Events

Conferences

Tuesday, October 31, 2017

On October 31, 2017, the Center on Capitalism and society will gather leading scholars in economics, philosophy and sociology to explore themes of individualism, emancipation and self-actualization that trace their roots to the day Martin Luther posted his 95 theses on the door at Wittenberg on October 31, 1517.

Understanding these broad trends – how they evolved, where they stand today, and how they may play out in the future – have vital consequences for work, business and innovation.

The conference will take place in Columbia’s Low Library Faculty Room with a seated luncheon and dinner in the Low Memorial Library Rotunda. (Lunch and dinner by invitation only.)

Admission to presentations is free and open to the public. Click here to register!

Questions? Contact Lizzie Feidelson with any questions at lizziefeidelson@edmundphelps.com or (212) 851-0260.

 

 

 

Friday, November 18, 2016

Organized in collaboration with Common Good and the Roosevelt Institute, the Center's 14th annual conference -- "Agency, Prospering, Progress, and the Working Class" -- was held in Columbia University's School of International and Public Affairs Building (IAB). The first goal of the conference was to begin to understand the frustration and disaffection voiced more and more loudly by lower middle class workers  in recent decades. The second goal was to attempt to determine what policies would help to remedy the symptoms and what policies would not appear to be helpful. The conference consisted of three sessions, a roundtable, a luncheon speech by Matthew Winkler, and a dinner speech by Daniel Rose. 

Wednesday, April 27, 2016

On April 27th, the Oxford Martin School and the Center hosted a conference, The Future of Europe: Drivers of Change, at Oxford University. Convened by Oxford Martin School director Ian Goldin, Center director Edmund Phelps, and David Vines (Balliol College and acting director of the program on the Political Economy of Financial Markets), the conference explored the long-term economic and social challenges that Europe faces, such as the decline of both productivity growth and the rewards of working life. 

Monday, November 9, 2015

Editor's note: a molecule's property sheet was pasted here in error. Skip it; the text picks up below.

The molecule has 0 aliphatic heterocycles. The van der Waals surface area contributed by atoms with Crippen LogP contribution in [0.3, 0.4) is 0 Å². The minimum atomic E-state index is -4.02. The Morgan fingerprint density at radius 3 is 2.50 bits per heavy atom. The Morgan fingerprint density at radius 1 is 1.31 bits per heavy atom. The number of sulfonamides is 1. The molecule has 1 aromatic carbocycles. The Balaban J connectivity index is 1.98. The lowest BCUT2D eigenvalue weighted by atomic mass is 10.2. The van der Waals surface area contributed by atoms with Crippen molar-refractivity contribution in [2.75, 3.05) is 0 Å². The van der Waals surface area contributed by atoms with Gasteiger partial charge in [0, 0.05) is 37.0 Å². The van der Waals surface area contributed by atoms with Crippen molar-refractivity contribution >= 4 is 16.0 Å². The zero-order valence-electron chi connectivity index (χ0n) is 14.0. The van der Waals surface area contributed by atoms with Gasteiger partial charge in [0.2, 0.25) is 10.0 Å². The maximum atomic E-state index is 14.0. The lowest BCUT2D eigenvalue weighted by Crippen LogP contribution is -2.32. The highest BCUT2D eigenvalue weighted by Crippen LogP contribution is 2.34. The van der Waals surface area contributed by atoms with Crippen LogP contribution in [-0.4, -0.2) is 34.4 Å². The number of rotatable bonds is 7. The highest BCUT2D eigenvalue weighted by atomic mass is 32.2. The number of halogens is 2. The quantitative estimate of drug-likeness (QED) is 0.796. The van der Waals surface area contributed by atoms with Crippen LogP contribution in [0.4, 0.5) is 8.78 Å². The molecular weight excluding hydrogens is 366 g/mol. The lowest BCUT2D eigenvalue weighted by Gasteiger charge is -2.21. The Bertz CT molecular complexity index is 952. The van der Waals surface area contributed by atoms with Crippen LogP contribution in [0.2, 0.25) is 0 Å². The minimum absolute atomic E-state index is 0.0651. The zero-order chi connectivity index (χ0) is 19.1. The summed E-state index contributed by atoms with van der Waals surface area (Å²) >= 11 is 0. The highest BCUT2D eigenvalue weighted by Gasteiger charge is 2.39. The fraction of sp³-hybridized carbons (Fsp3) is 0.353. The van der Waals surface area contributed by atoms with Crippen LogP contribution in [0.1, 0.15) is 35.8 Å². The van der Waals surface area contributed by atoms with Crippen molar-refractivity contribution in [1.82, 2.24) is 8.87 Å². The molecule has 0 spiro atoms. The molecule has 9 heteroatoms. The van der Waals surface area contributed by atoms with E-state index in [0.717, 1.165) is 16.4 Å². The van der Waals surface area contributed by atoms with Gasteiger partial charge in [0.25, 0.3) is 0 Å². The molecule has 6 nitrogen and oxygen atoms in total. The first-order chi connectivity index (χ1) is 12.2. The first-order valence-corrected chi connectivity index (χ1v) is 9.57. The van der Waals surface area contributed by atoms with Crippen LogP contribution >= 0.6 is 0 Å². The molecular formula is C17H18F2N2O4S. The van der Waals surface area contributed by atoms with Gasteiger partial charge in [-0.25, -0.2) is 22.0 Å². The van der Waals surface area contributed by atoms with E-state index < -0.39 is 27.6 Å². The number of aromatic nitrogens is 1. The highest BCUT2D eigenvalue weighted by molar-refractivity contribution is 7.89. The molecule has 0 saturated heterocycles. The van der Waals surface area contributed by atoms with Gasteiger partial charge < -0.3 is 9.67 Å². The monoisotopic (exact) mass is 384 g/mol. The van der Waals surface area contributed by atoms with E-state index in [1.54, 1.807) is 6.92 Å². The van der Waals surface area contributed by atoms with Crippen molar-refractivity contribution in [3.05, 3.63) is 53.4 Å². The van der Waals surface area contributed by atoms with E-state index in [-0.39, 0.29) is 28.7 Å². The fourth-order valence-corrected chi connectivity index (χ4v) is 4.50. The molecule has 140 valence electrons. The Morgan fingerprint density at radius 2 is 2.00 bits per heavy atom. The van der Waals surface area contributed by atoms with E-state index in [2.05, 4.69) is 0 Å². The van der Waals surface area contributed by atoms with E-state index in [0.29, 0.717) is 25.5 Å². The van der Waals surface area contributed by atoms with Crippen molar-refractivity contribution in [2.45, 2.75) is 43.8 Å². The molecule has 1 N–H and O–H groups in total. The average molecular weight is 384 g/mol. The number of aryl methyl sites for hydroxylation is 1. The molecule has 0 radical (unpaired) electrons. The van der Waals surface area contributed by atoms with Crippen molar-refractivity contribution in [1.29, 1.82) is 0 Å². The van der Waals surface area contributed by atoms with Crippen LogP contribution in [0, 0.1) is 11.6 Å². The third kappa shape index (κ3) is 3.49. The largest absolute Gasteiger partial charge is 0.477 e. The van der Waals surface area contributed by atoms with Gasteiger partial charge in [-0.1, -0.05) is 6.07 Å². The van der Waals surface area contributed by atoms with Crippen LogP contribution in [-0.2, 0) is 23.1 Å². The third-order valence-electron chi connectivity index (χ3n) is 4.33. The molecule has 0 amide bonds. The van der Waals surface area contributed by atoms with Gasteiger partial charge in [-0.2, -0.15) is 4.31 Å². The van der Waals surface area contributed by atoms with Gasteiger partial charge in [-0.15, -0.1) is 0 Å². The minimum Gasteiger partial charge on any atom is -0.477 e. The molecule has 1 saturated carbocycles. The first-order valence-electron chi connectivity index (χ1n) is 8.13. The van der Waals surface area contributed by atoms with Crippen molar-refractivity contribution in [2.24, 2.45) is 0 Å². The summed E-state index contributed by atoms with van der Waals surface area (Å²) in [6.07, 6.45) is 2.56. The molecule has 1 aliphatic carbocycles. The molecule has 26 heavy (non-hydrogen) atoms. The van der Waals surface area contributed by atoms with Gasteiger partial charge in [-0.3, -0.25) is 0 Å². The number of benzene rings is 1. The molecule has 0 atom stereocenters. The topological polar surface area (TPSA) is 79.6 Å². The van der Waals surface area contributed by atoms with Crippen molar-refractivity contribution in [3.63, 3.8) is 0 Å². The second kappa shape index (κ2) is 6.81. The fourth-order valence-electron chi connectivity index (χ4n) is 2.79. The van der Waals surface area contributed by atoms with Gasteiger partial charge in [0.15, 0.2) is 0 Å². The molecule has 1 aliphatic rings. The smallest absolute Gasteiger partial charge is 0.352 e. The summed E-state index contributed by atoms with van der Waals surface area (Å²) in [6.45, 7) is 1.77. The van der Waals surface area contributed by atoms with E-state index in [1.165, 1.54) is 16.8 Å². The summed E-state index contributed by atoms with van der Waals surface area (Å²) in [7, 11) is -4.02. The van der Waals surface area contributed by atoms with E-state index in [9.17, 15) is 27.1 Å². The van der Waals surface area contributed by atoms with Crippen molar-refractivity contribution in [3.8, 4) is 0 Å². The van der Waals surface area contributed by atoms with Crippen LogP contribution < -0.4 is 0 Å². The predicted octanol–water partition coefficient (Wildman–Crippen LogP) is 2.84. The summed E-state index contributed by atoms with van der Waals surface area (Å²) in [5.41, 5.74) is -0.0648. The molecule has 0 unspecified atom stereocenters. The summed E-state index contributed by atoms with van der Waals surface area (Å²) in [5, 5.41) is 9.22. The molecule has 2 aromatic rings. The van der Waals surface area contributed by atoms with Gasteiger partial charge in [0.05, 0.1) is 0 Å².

While the Center's last two conferences focused on the significant losses of indigenous innovation and thus human flourishing in much of the West, the 13th annual conference -- “Steps to Mass Flourishing: Social Values and Individual Experience” -- focused on what the United States and others can do to increase indigenous innovation. Two dozen scholars and experts participated in the daylong conference, which was held at Columbia University’s Casa Italiana and consisted of five sessions, a roundtable, a luncheon speech by Peter Thiel, and a dinner speech by Peter Jungen.

 

 

 

Seminars

Thursday, May 11, 2017 - 4:10pm to 6:00pm
In this seminar, Dr. Burt will discusses his work as founder and director of Fundación Paraguaya, a social mission organization devoted to poverty elimination in the world through entrepreneurship and self-reliance.
Thursday, April 6, 2017 - 4:10pm to 6:00pm
Writes Professor Aghion, "Statistical agencies typically impute inflation for disappearing products from the inflation rate for surviving products. As some products disappear precisely because they are displaced by better products, inflation may be lower at these points than for surviving products. As a result, creative destruction may result in overstated inflation and understated growth. We use a simple model to relate this “missing growth” to the frequency and size of various kinds of innovations. Using U.S. Census data, we then apply two ways of assessing the magnitude of missing growth for all private nonfarm businesses for 1983–2013. The first approach exploits information on the market share of surviving plants. The second approach applies indirect inference to firm-level data. We find: (i) missing growth from imputation is substantial—0.5 percentage points per year when using the first approach, 1 percentage point per year using the second method; and (ii) almost all of the missing growth is due to creative destruction (as opposed to new varieties)."
Thursday, March 9, 2017 - 4:10pm to 6:00pm
In this seminar, entitled "Frameworks to Empower Human Agency and Surmount Distrust," Philip K. Howard writes that "efforts to liberate human initiative usually get bogged down in 1) a belief that regulation should be 'clear,' and leave no room for human judgment, and 2) that any open framework will lead to abuse of discretion." Mr. Howard will discuss the flaws in this approach and possible ways to break free of the resulting suffocating bureaucratic structures.
Thursday, October 20, 2016 - 4:10pm to 6:00pm
In a seminar titled "Practical Knowledge," Amar Bhide speaks on some hypotheses he has developed about the nature, development and use of practical knowledge and about the content and structure of a graduate seminar he has started teaching on the topic.
Thursday, April 21, 2016 - 4:10pm
In a seminar titled How Can We do Better?: Lessons from HIV/AIDS, Amar Bhide discusses why medical innovation is being held back by being more closed and exclusive than non-medical innovation.